Here we are, all set to take on the New Year, including new challenges and New Year resolutions. We all start with good intentions, but as we are all aware, good intentions do not guarantee us the outcomes we want.

How can we stay on track and break old habits?

Remember when you were learning your times tables at school? Some people picked it up straight away; others took time to learn. Some days you may have got the answers right; other days it just did not click.

The same thing happens when we are trying to break an old habit.

Habits are learned. A habit might be nail biting, a poor exercise regime, smoking, interrupting people, or gambling, to name but a few. The one thing all habits have in common is that they are learned behaviours with short-term rewards and long-term costs.

The good thing about this is that just as habits are learned, they can also be unlearned.

Motivation to unlearn (or change) goes through a cycle of different stages:
• Thinking about changing
• Making a decision to change
• Acting on that decision
• Maintaining that action
• Then, either relapsing or exiting from the cycle and breaking the habit.

The most important step in breaking a habit is deciding that YOU want to change. If we are breaking a habit to please someone else rather than ourselves, it can be difficult to maintain the motivation to break the habit.

The next step is to carry out an accurate assessment of the problem through the process of self-monitoring. When does it happen? What are the precursors before the habit? What are the consequences? This self-assessment can lead to a greater understanding, greater control, and a baseline measure of frequency and severity.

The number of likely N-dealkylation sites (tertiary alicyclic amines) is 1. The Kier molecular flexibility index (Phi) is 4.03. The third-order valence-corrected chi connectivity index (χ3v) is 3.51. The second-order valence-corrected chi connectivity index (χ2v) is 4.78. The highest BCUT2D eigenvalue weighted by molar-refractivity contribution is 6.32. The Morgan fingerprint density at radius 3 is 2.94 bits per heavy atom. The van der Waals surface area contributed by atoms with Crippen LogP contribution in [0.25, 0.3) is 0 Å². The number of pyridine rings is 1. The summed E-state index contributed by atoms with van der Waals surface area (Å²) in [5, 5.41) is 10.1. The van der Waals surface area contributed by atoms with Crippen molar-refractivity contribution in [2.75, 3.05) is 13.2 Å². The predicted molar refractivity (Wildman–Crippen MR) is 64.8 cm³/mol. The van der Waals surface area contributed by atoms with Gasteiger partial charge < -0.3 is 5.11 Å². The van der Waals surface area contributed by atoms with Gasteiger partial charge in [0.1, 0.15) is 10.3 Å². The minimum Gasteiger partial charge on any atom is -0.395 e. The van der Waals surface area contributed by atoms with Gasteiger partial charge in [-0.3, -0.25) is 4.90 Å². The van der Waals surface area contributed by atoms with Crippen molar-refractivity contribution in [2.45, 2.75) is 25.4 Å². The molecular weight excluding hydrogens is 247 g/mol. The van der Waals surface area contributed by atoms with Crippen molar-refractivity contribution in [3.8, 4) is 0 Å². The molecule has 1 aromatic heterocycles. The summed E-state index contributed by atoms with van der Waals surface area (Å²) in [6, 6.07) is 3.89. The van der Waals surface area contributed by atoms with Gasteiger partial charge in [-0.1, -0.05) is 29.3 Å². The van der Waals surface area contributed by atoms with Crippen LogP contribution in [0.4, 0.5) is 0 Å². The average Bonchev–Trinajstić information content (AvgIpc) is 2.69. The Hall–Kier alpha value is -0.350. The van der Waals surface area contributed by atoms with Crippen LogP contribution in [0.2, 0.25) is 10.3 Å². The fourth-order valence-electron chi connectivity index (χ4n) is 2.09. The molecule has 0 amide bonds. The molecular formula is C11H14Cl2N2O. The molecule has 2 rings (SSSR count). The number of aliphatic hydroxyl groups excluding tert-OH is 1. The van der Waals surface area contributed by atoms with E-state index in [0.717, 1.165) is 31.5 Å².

From monitoring yourself, you can work out a plan of attack. It might consist of
• Changing what occurs before the habit. Assessment often shows that habits are related to particular situations or emotional states, for example hours of boredom may lead to overeating.
• Changing consequences. At the moment your habit is being maintained be aware of certain short-term consequences or ‘pay-offs’ – these need to be altered. Introduce a system of rewards and incentives to change the pay-offs, for example if you do not like yogurt, every time you have a cigarette have a teaspoon of natural yogurt.

A difficulty that arises when we are trying to break a habit is that we can start out all energised and confident we can stop the habit in its tracks. This is fine, but if we jump into the deep end, we may soon feel like we are sinking, as we do not have helpful coping strategies in place. One way to avoid feeling swamped is to set yourself reduction/increased targets and goals. For example, if you want to start exercising, set a goal to start off small then over time move to more exercise sessions per week. People who run marathons do not just one day get up and start running 42km at a time. They progressively work themselves to that level.

Another way to help you cope when breaking a habit is developing strategies. Try establishing a range of coping strategies that can be implemented when you are feeling particularly vulnerable to resorting to the behaviour. Draw up a list of activities that are incompatible with the habit and distract you from the urge. For example, drinking a glass of water instead of biting your nails, or talking to a friend instead of having a beer.

Working out a list of positive thoughts that you can say to yourself when feeling vulnerable can also help you cope. For example, “I don’t need a drink but I’d like one, if I can resist for the next hour, the urge will reduce”.

One final point is accepting setbacks. Do not be discouraged if you relapse. Relapses are a natural part of progress. Learn from them.

At Relationships Australia, we can assist you in planning for a smoother journey. Call 1300 364 277 or visit www.raq.org.au to find your nearest Relationships Australia branch.